Like any other major holiday destination, the city of Bangkok is full of tourist traps aplenty. But like Angkor Wat to Siem Reap or the Eiffel Tower to Paris, many of these so-called “traps” are so unique and important to local history that their enormous popularity is well defended.
Then there’s the case when true quality alternatives to traditional bucket list items emerge. Amphawa Floating Market bears considerably less name recognition than its hyper-popularized counterpart Damnoen Saduak but offers visitors a more authentic opportunity to experience the Thai tradition of water-borne commerce.
Behind Bangkok’s Waterborne Bazaars
The city of Bangok, and its storied predecessor Ayutthaya, is situated in a massive region of wet lowlands and expansive valleys, once covered by dense jungle. When the region was first populated, residents quickly settled along the riverbanks, opting to travel and trade via boat rather than trudge through the still-sprawling tropical wilderness.
As Bangkok developed as a capital city and international trade hub, the wetlands were drained by organizing an extensive system of canals – a feature that served to further entrench the budding floating market economies of the time.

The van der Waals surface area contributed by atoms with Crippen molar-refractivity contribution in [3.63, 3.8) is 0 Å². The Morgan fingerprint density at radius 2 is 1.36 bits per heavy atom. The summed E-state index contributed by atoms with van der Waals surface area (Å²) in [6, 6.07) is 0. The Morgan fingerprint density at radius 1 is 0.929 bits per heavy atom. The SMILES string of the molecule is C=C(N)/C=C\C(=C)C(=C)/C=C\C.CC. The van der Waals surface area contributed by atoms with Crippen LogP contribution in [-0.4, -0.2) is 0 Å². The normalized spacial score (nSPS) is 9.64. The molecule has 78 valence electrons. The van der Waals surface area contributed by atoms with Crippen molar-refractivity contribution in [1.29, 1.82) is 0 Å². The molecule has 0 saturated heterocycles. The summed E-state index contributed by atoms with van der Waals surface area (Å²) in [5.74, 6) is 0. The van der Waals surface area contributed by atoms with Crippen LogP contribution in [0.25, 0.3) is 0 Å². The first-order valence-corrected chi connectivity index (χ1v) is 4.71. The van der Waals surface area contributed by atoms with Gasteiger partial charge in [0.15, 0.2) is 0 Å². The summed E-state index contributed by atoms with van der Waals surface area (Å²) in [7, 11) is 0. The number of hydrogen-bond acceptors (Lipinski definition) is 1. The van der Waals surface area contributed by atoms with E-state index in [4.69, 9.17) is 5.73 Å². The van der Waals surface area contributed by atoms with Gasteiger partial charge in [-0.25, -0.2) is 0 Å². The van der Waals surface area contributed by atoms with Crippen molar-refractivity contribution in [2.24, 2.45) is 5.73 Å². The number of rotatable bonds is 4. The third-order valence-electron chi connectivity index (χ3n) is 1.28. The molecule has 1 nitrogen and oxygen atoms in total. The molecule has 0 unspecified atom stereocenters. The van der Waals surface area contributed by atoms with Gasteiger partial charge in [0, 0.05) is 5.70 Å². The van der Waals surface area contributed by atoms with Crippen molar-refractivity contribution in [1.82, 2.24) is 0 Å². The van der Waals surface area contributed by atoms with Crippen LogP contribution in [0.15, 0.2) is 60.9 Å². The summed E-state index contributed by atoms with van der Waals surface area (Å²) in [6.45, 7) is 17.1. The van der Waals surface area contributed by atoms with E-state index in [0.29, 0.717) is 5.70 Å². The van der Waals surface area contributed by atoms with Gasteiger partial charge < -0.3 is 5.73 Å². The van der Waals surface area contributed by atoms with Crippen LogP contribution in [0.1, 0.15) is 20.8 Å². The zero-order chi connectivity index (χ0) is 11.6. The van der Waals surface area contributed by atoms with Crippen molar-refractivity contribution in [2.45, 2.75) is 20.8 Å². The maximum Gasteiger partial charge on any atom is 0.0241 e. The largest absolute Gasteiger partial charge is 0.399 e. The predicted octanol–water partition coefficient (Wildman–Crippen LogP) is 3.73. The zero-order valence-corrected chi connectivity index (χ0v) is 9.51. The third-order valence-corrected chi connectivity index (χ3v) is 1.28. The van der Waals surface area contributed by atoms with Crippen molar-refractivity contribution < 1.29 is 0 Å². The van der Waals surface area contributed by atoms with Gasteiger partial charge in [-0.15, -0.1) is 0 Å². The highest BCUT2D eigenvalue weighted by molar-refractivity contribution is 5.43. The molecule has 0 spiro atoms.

Then into the 19th Century, the early leaders of today’s Rattanakosin Kingdom oversaw the construction of road and rail networks to replace many of these canals, but the longtime tradition along the city’s still-existing klongs never quite abated, and today floating market communities are considered a valuable cultural heritage.
Damnoen Saduak Floating Market
In the late 1800s the 32-kilometre Damnoen Saduak Canal was constructed by order of the king to connect the Mae Klong and Tha Chin rivers. While the region’s new maze-like canal system remained active commerce channels for decades, modern infrastructure largely replaced most of this floating market activity.
Then in 1971, the Tourism Authority of Thailand (TAT) established the formerly bustling Lad Plee market as a tourist attraction for foreigners, constructing a new road for easier tour group access. Within a few years, about 20 private entrepreneurs – mostly community leaders and government officials – joined forces to run and promote what is known today as Damnoen Saduak Floating Market.